The only problem with contraction of the commercial corridors is the ones in charge will rezone the properties to be six story residential buildings instead of garden size apartments. They will also add strorefronts to the first floor of the new buildings so what will end up is there will be the same (or more) commercial space along with 6 story buildings downtown.

    They need to cut back the available commercial space and increase the amount of residential possibilities while not overgrowing the area. A prime location for this contraction should be the west end. Allow the owners to knock down some of the stores and build residential, this will allow more residents/customers for fewer stores which will make the stores stronger.

  21. @Captain, what you say is obvious to anyone with a brain.

    Unfortunately the City’s thieves will never let go of the commercial tax rate they get on even the vacant stores. Who cares if they bankrupt the landlords? They’re Republicans anyway. They need to spend more and more and make more City positions for their kids and Brookhaven Democrats.

    The only rezoning we’ll ever see is the iStar kind: Special interest projects that put more burdens on the City’s taxpayers while lining pockets with graft or special favors.

    The real answer is to oust these crooks. Then — maybe then — we can see some real decision making and discussion, instead of arts councils, candle-light vigils and public forums about bathroom colors.

  22. @Samsung – they’re flourishing without down-towns because they didn’t have them to begin with and they have proximity to Long Beach’s. If they had a downtown that was being transformed into vacancies and nail salons like some kind of commercial Hoover-ville they’re real estate would likely be effected.

    But LB is hurting because of the out of control spending – it would probably have a more desirable “down-town” if it wasn’t in so much debt and didn’t need to take so much taxes from the businesses and people.

    Your comment about downtowns being a thing of the past is ridiculous. Almost everyone in their 20s or 30s picks the place they move to based on its access to restaurants, bars, shopping, etc.

  23. @Captain @ Jerry – i was thinking about this the other day. It’s like LB is locked in a model that no longer works. One or two story strip malls that run down park are just a graveyard of failed stores in 2015.

    There should be apartments built on top of them.

    The comment about stores being on the first floor being a problem – I don’t think so. That’s how these are built now – they should be (could be) co-ops/condos, and the rent paid by the stores keep the maintenance and HOA fees low.

    We could come up with ideas all day, but the debt LB has now is a problem – unless I’m too pessimistic.

  24. Downtowns are actually not a thing of the past, it’s the future. So many areas upstate in Saugerties, Hudson Valley, Saratoga, etc. are flourishing because of the amazing downtowns. So many people are looking to live in a community that has a sense of being, not heartless shopping centers you have to drive it and fight for a parking spot. Long Island is funny because overall it’s still being run by people who “left the city for the suburban lifestyle,” but now we see areas such as RVC, Patchogue and Huntington village booming, plus Westbury and Mineola not too far behind. Heck, Farmingdale by main street is even starting to look great.

    Check out 7th street in Garden City at lunch time on a weekday. You will see a booming downtown. The internet is making it so that we buy TVs and (soon) groceries cheaper than what local stores have, but good downtowns work if there is a good symmetry and balance. I would say the number 1 enemy of our downtown is the Waldbaum’s shopping center, plus the wide streets. The main part of town doesn’t have that downtown feel. Beech Street is definitely getting better, in my opinion.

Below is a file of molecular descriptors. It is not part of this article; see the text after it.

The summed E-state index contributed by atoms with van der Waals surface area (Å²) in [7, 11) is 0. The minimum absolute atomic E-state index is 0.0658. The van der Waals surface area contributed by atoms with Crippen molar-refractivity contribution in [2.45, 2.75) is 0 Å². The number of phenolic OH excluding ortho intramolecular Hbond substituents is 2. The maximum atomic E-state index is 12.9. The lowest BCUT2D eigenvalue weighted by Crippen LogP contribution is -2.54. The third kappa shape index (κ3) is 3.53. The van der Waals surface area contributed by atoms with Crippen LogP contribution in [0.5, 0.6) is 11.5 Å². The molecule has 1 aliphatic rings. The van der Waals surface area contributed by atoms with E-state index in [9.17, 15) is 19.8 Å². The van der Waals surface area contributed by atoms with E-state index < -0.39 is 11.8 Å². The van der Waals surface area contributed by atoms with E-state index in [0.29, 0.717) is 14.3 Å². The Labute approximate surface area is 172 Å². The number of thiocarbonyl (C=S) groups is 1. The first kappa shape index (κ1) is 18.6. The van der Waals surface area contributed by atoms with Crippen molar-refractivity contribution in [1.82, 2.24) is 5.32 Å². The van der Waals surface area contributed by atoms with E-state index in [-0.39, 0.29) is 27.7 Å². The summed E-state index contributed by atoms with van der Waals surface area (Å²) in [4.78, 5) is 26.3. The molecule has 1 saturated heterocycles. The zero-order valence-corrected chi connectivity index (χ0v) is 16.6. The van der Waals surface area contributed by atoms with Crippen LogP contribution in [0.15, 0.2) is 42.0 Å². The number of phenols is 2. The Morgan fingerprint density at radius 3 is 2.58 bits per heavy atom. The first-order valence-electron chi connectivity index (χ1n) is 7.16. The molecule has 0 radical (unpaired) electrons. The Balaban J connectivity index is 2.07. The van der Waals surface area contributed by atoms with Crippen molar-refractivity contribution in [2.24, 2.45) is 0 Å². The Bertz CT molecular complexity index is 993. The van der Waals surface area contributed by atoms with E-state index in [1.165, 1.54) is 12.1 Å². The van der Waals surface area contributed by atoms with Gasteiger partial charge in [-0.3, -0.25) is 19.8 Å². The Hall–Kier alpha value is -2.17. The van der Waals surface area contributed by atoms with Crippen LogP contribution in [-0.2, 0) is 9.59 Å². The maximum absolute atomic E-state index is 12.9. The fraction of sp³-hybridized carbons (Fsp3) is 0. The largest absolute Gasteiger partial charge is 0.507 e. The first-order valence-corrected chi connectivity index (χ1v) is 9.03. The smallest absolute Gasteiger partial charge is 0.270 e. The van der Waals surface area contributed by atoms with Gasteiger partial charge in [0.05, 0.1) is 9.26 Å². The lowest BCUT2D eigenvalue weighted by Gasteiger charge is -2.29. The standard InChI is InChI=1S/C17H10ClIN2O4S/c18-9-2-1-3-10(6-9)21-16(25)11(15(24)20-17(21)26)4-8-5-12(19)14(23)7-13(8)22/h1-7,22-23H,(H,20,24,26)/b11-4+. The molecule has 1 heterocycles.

But I agree with West End Tom. Downtowns are actually the future in pretty much every area outside of Long Island. For the most part, people here choose to be frustrated in traffic or finding a parking spot.

  25. What LB has going for it is the fact that it is a City and for those in the center of town or down in the west end, they don’t need to get in their cars to go to eat, get a paper, book, drink, go to the beach, pool, etc. That is extremely rare in LI. We also have density from apartment buildings and a good amount of small lots. So, we are better-positioned than lots of places in LI or other suburbs of NYC to have commercial. The question is what is the viable. The places highlighted in earlier posts have found the right mix – restaurants, bars, arts and entertainment, and the right mix of stores that carry the basics and others unique things that will interest folks to stroll LB before or after a movie or dinner (GC is a different case bc of the large service businesses and government and legal/accounting firms providing business to 7th Street and Franklin).
    We had guests on Saturday from Houston and they raved about the walkability of LB. They live in the City of Houston and said they get in a car to do everything.

    Because of the amount of commercial, I believe we do need the support of out-of-towners. That seems more feasible to me than trying to figure out how to reduce the existing commercial district.
    Folks from IP, O’side, Atlantic Beach do come to LB for dinner, beach, movies, and they will come to LB in greater numbers and spend when LB downtown has more to offer. That does require leadership from the City government – encouraging the right businesses and cleaning up the downtown district; coordination with the Chamber and business owners. A hospital or real medical facility would surely help in this regard, too. Not just with the staff and patients/visitors to the facility, but in the maintaining in LB of medical practices.

    This is not impossible.

    Btw, I could not care less if LB had half or a third of the commercial area it has. I would be happy in a sleepy beach town. But we are not a sleepy beach town. We do not have one block of commercial space. So, given what we have, what I want is occupied stores, successful businesses.